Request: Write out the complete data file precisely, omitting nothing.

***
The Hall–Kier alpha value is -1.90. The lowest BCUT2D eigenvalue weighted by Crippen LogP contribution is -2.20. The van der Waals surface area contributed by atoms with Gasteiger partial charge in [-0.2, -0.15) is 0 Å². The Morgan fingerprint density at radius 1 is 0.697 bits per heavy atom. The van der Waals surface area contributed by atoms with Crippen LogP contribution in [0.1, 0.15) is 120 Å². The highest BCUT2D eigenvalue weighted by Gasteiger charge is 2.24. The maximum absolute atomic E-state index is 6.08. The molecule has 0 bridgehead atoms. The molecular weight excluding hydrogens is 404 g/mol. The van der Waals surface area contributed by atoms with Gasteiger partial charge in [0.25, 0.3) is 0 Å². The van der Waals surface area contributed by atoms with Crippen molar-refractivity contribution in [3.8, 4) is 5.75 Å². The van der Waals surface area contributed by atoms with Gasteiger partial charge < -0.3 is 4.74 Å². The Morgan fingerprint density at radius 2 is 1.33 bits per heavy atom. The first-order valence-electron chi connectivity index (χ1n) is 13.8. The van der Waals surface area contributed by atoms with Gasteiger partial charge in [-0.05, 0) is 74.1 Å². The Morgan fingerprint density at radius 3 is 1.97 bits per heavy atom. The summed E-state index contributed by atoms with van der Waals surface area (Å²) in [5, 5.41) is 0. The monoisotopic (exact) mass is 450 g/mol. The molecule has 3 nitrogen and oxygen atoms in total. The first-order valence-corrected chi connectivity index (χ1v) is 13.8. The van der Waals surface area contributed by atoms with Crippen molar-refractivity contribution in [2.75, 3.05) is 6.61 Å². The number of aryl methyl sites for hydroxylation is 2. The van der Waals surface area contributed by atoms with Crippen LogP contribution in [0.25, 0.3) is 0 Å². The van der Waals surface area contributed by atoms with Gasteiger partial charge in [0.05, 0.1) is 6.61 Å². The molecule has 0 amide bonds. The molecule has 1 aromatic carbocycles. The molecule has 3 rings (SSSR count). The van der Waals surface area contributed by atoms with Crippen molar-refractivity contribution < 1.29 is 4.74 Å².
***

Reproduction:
The Hall–Kier alpha value is -1.90. The lowest BCUT2D eigenvalue weighted by Crippen LogP contribution is -2.20. The van der Waals surface area contributed by atoms with Gasteiger partial charge in [-0.2, -0.15) is 0 Å². The Morgan fingerprint density at radius 1 is 0.697 bits per heavy atom. The van der Waals surface area contributed by atoms with Crippen LogP contribution in [0.1, 0.15) is 120 Å². The highest BCUT2D eigenvalue weighted by Gasteiger charge is 2.24. The maximum absolute atomic E-state index is 6.08. The molecule has 0 bridgehead atoms. The molecular weight excluding hydrogens is 404 g/mol. The van der Waals surface area contributed by atoms with Gasteiger partial charge in [0.25, 0.3) is 0 Å². The van der Waals surface area contributed by atoms with Crippen molar-refractivity contribution in [3.8, 4) is 5.75 Å². The van der Waals surface area contributed by atoms with Gasteiger partial charge < -0.3 is 4.74 Å². The Morgan fingerprint density at radius 2 is 1.33 bits per heavy atom. The first-order valence-electron chi connectivity index (χ1n) is 13.8. The van der Waals surface area contributed by atoms with Gasteiger partial charge in [-0.05, 0) is 74.1 Å². The Morgan fingerprint density at radius 3 is 1.97 bits per heavy atom. The summed E-state index contributed by atoms with van der Waals surface area (Å²) in [5, 5.41) is 0. The monoisotopic (exact) mass is 450 g/mol. The molecule has 3 nitrogen and oxygen atoms in total. The first-order valence-corrected chi connectivity index (χ1v) is 13.8. The van der Waals surface area contributed by atoms with Crippen molar-refractivity contribution in [2.75, 3.05) is 6.61 Å². The number of aryl methyl sites for hydroxylation is 2. The van der Waals surface area contributed by atoms with Crippen LogP contribution in [0.25, 0.3) is 0 Å². The van der Waals surface area contributed by atoms with Gasteiger partial charge in [0.05, 0.1) is 6.61 Å². The molecule has 0 amide bonds. The molecule has 1 aromatic carbocycles. The molecule has 3 rings (SSSR count). The van der Waals surface area contributed by atoms with Crippen molar-refractivity contribution < 1.29 is 4.74 Å².